Toronto – Results of a recent survey, conducted by Ipsos on behalf of the Canadian Federation of Students-Ontario, have shed new light on the Ontario government’s plans for post-secondary education.

The survey looked at Ontarians access to financial assistance through the Ontario Student Assistance Program (OSAP) and collected information on average student debt among recent graduates. It also asked respondents to state their views on the tuition fee framework and the importance of student consultations.

Results from the survey are available online at:


The survey found that two-thirds of current students (67%) and recent graduates over the past 10 years (66%) have received some form of OSAP.

Among current students, just over four in 10 (43%) received the OSAP “free tuition” grant that was implemented in 2017.

Seven in 10 (72%) recent graduates reported having some debt once they graduated. The average debt for recent university graduates was $31,800 and was $25,900 for recent college graduates.

“These numbers show that student debt continues to be a major problem for students and families in this province,” said Felipe Nagata, Chairperson of the Canadian Federation of Students-Ontario. “As a result of the government’s $670 million cut to OSAP, low-income students are taking out more loans which they now have to pay back with interest the moment they graduate.”


The majority of respondents (95%) indicated that they think public consultations should be an important part of the process when the government reviews the Ontario tuition fee framework. The majority (89%) also agreed that students are the most important stakeholders to be consulted in the process (43% strongly agreed).

“Ontarians understand that students are the primary stakeholders in the post-secondary system,” said Nagata. “However, this government has consistently failed to engage students in any form of consultations ahead of major decisions affecting the sector. Students contribute billions of dollars a year into post-secondary institutions and deserve to be involved in consultations about the future of our campuses.”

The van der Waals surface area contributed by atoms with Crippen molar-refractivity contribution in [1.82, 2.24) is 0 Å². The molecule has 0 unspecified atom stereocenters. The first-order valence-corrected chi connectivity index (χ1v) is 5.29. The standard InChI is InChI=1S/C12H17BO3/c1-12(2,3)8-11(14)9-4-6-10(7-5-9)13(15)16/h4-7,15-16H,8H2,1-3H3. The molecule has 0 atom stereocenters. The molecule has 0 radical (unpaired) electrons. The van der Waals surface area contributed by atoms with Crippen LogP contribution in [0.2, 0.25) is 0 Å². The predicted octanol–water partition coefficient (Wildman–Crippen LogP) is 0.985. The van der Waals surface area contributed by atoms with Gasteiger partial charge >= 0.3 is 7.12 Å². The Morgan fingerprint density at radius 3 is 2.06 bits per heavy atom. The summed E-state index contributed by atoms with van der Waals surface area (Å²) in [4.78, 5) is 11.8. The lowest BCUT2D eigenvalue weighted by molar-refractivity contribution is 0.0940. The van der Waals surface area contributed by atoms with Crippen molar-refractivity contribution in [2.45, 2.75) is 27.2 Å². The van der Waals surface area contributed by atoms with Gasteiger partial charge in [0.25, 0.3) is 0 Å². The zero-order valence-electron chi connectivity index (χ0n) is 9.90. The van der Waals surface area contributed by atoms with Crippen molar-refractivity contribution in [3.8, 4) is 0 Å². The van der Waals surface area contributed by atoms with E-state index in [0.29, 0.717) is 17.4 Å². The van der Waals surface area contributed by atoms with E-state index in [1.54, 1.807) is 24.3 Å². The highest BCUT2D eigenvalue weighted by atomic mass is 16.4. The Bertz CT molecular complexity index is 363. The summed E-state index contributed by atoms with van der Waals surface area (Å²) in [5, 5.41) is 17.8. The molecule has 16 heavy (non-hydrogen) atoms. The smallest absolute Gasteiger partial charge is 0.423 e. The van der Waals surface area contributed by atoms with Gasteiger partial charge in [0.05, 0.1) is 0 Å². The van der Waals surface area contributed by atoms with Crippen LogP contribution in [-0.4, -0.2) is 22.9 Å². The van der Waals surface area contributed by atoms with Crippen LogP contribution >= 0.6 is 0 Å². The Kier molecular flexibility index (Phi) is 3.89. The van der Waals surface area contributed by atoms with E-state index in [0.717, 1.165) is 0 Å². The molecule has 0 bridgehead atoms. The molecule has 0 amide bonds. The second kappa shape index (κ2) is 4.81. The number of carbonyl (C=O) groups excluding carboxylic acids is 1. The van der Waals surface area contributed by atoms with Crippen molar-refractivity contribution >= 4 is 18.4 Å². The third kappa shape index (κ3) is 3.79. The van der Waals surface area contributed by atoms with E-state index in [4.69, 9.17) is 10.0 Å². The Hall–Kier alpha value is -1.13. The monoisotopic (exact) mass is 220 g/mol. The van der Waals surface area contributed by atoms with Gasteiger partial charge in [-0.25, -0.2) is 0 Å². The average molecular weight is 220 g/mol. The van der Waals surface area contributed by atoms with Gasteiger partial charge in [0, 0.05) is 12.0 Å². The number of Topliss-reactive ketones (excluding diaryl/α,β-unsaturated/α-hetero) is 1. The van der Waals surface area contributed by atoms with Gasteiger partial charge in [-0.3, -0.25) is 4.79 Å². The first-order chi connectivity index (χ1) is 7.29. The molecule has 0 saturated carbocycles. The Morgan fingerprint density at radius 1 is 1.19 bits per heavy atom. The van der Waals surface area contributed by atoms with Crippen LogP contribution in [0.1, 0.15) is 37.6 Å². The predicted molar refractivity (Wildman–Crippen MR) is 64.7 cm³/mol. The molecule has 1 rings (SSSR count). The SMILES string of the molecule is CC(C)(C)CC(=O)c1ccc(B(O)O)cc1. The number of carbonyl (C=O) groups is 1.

Based on the results of the survey, over nine in 10 Ontarians (92%) believe in access to post-secondary education for all students and are willing to support government funded programs to help low-income families.

When asked about changes to the current tuition fee framework, 85% of respondents indicated that they would support a new regulated tuition framework for both domestic and international students.

“People in Ontario are not okay with exploiting international students to make up for a lack of public funding for post-secondary education,” said Nagata. “International students contribute over $8 billion a year into the economy, pay taxes and often go onto to become permanent residents. It’s time that the government stops treating these students as cash-cows.”


The Canadian Federation of Students-Ontario recently launched the We The Students campaign to call on the Ontario government to meet the following demands:

  • Provide more grants not loans;
  • Eliminate tuition fees for all students;
  • Increase public funding for public education;
  • Protect students’ independent voices; and,
  • Defend the right to organize.


  1. Two-thirds of both current students (67%) and recent graduates (66%) have received OSAP.
  2. Just over four in 10 (43%) current students received the new OSAP grant that was implemented in 2017.
  3. Seven in 10 (72%) recent graduates had debt once they graduated.
  4. 85% strongly or somewhat support a new regulated tuition framework for both domestic and international students.
  5. Over 90%of Ontarians support equal access to post-secondary education regardless of income, and the continuation of the OSAP free grant program to help low-income individuals/families.


These are some of the findings of an Ipsos poll conducted between January 10 to 15, 2019, on behalf of Canadian Federation of Students. For this survey, a sample of 1,360 adults living in Ontario was polled (including oversamples to obtain n=205 parents 13 to 16 years old; n=256 parents of 17-30 years old, and n=250 of those attending a post-secondary institution). Weighting was then employed to balance demographics to ensure that the sample's composition reflects that of the adult population according to Census data and to provide results intended to approximate the sample universe. The precision of Ipsos online polls is measured using a credibility interval. In this case, the poll is accurate to within ±3.0 percentage points, 19 times out of 20, had all Ontarian adults been polled. The credibility interval will be wider among subsets of the population. All sample surveys and polls may be subject to other sources of error, including, but not limited to coverage error, and measurement error.

For more information contact:

Ian McRae, Government Relations and Policy Coordinator: 416-925-3825 or 306-852-0128

Felipe Nagata, Chairperson: 416-925-3825 or